However, the private housebuilder added that since the period ended, activity returned to all of its sites and buyer interest has been strong.
It reported a pre-tax profit of £3.3 million for the year, saying the “substantial” reduction from £8.8m in 2019 “is explained fully by the Covid-19 lockdown's impact on housebuilding construction and sales”. Turnover retreated to £32.2m from £51.1m in the prior 12 months.
Tulloch’s main area of operation is the Highland region with a primary focus on the city of Inverness where it is based. It currently has 1,217 units with planning consent, down from 1,320 last year, with a further 474 contracted in the Highlands. In the last year it has sold 136 homes, down from the 2019 total of 211, and said this metric was dragged by the effects of the pandemic.
At the end of June 2020 the group had net assets of £63.5m, up from £60.2m, and a net cash balance of £32.5m, increased from £21m.
Chief executive George Fraser said: "The year ended June 30, 2020, was an incredibly challenging period for everyone with the impact of Covid-19 felt globally. For Tulloch Homes Group in the period up to the point where the country entered lockdown on March 23, we had been trading in line with expectations and it was anticipated financial targets would be met for the year.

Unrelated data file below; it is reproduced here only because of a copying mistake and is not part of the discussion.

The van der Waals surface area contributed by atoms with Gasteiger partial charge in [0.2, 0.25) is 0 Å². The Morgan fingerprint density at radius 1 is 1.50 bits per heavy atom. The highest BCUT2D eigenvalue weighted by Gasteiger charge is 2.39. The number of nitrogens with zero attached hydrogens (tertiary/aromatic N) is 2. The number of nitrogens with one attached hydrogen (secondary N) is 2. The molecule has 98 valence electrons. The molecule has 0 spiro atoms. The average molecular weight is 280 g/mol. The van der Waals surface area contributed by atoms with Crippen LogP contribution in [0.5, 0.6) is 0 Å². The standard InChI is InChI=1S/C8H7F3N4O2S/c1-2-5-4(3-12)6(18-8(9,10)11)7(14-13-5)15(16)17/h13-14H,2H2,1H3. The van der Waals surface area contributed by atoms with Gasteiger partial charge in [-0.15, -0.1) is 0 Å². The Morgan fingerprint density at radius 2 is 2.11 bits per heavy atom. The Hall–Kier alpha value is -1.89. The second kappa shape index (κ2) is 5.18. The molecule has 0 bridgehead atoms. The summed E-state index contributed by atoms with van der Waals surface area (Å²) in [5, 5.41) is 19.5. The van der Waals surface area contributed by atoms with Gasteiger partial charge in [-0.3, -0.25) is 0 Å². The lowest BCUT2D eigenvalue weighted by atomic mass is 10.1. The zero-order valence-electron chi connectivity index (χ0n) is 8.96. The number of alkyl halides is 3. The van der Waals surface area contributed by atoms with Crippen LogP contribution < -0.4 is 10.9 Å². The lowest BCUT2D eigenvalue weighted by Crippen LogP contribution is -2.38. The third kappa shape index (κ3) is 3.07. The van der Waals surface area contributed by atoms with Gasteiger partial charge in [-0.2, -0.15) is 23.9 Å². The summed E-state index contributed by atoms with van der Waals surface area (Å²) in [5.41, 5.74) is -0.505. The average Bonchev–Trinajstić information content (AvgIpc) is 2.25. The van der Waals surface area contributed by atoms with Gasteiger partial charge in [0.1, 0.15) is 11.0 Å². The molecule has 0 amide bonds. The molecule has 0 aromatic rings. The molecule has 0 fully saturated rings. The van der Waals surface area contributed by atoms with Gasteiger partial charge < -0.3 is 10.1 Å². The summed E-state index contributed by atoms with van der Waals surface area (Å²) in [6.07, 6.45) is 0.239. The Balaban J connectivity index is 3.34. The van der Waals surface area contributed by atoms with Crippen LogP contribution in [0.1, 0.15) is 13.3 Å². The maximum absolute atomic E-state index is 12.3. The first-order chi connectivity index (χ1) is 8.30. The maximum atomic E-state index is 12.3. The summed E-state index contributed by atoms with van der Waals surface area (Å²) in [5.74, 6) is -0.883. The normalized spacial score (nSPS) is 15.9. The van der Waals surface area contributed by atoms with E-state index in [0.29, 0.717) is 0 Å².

"There was little activity from lockdown to the year end as a result of restrictions placed on all UK businesses by both governments in response to the pandemic. The year ended June 30, 2020, was therefore a very truncated period, and this is reflected clearly in our results."
"However post-year end, construction activity returned to all of our sites and buyer interest has been robust. On a cautious note, it is too early to forecast if this recovery will be sustained, but there has undoubtedly been a surge in pent-up demand.
"We continue to require the acquisition of land as the raw material and precursor to the development and sale of private housing, and that is an ongoing process.
"We're proud to be a company that contributes to local prosperity, employing 152 people mainly in the Highlands, and supporting around 600 jobs when our regular sub-contractors are taken into account. We feel there is responsibility on us, in the circumstances of the pandemic, to provide work and retain jobs."
Tulloch in 2015 revealed a management buyout – led in part by Mr Fraser – from its owners investment bank Goldman Sachs and private equity giant TPG, and backed by a £30m funding package from Bank of Scotland.
In October last year it hailed a £70m investment after getting the green light for more than 260 homes. It said the 155-home development at Druid Temple, Inverness, and the 112 properties planned at Knockomie, Forres, would create and safeguard jobs and boost hard-hit suppliers.